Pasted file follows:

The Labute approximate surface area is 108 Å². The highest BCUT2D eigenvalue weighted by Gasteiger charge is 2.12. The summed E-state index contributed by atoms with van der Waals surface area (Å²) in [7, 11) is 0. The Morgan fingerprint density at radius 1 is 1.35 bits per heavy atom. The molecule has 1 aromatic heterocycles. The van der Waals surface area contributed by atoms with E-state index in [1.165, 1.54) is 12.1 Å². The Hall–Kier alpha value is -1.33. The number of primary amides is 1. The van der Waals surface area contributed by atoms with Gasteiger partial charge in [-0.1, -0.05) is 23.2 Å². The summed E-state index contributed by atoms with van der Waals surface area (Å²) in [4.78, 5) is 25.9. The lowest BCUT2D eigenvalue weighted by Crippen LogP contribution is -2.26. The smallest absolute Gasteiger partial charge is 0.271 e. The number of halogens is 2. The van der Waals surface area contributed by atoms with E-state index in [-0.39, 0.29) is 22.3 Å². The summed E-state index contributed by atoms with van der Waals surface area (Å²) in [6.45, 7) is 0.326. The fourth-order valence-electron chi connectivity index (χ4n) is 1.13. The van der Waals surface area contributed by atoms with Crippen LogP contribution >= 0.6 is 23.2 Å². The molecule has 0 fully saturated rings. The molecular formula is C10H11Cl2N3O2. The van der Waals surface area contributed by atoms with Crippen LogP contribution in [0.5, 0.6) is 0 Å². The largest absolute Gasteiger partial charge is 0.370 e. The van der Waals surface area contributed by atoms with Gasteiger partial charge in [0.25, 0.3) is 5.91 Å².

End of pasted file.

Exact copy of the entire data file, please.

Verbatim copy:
The Labute approximate surface area is 108 Å². The highest BCUT2D eigenvalue weighted by Gasteiger charge is 2.12. The summed E-state index contributed by atoms with van der Waals surface area (Å²) in [7, 11) is 0. The Morgan fingerprint density at radius 1 is 1.35 bits per heavy atom. The molecule has 1 aromatic heterocycles. The van der Waals surface area contributed by atoms with E-state index in [1.165, 1.54) is 12.1 Å². The Hall–Kier alpha value is -1.33. The number of primary amides is 1. The van der Waals surface area contributed by atoms with Gasteiger partial charge in [-0.1, -0.05) is 23.2 Å². The summed E-state index contributed by atoms with van der Waals surface area (Å²) in [4.78, 5) is 25.9. The lowest BCUT2D eigenvalue weighted by Crippen LogP contribution is -2.26. The smallest absolute Gasteiger partial charge is 0.271 e. The number of halogens is 2. The van der Waals surface area contributed by atoms with E-state index in [-0.39, 0.29) is 22.3 Å². The summed E-state index contributed by atoms with van der Waals surface area (Å²) in [6.45, 7) is 0.326. The fourth-order valence-electron chi connectivity index (χ4n) is 1.13. The van der Waals surface area contributed by atoms with Crippen LogP contribution >= 0.6 is 23.2 Å². The molecule has 0 fully saturated rings. The molecular formula is C10H11Cl2N3O2. The van der Waals surface area contributed by atoms with Crippen LogP contribution in [0.5, 0.6) is 0 Å². The largest absolute Gasteiger partial charge is 0.370 e. The van der Waals surface area contributed by atoms with Gasteiger partial charge in [0.25, 0.3) is 5.91 Å².